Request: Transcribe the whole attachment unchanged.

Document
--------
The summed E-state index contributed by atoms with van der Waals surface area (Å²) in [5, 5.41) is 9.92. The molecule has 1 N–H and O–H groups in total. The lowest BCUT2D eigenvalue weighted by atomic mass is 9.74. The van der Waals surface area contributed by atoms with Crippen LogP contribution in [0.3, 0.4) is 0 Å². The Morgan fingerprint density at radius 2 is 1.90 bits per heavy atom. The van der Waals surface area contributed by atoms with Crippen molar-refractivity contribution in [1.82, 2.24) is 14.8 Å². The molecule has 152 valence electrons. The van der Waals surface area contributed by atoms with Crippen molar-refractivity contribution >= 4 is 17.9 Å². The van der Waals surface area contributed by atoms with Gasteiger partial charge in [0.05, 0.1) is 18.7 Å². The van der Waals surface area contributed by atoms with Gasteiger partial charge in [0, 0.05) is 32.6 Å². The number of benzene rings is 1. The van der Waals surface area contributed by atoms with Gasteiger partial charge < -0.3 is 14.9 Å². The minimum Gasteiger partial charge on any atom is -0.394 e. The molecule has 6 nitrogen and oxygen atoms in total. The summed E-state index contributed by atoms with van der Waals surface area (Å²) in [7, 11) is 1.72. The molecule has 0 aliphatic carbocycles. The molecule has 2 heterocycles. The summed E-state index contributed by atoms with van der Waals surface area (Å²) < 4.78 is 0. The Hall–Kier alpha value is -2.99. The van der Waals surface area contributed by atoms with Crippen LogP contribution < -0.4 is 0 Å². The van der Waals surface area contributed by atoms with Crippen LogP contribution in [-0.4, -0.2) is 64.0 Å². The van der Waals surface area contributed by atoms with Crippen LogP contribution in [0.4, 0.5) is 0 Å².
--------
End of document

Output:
The summed E-state index contributed by atoms with van der Waals surface area (Å²) in [5, 5.41) is 9.92. The molecule has 1 N–H and O–H groups in total. The lowest BCUT2D eigenvalue weighted by atomic mass is 9.74. The van der Waals surface area contributed by atoms with Crippen LogP contribution in [0.3, 0.4) is 0 Å². The Morgan fingerprint density at radius 2 is 1.90 bits per heavy atom. The van der Waals surface area contributed by atoms with Crippen molar-refractivity contribution in [1.82, 2.24) is 14.8 Å². The molecule has 152 valence electrons. The van der Waals surface area contributed by atoms with Crippen molar-refractivity contribution >= 4 is 17.9 Å². The van der Waals surface area contributed by atoms with Gasteiger partial charge in [0.05, 0.1) is 18.7 Å². The van der Waals surface area contributed by atoms with Gasteiger partial charge in [0, 0.05) is 32.6 Å². The number of benzene rings is 1. The van der Waals surface area contributed by atoms with Gasteiger partial charge < -0.3 is 14.9 Å². The minimum Gasteiger partial charge on any atom is -0.394 e. The molecule has 6 nitrogen and oxygen atoms in total. The summed E-state index contributed by atoms with van der Waals surface area (Å²) in [7, 11) is 1.72. The molecule has 0 aliphatic carbocycles. The molecule has 2 heterocycles. The summed E-state index contributed by atoms with van der Waals surface area (Å²) < 4.78 is 0. The Hall–Kier alpha value is -2.99. The van der Waals surface area contributed by atoms with Crippen LogP contribution < -0.4 is 0 Å². The van der Waals surface area contributed by atoms with Crippen LogP contribution in [-0.4, -0.2) is 64.0 Å². The van der Waals surface area contributed by atoms with Crippen LogP contribution in [0.4, 0.5) is 0 Å².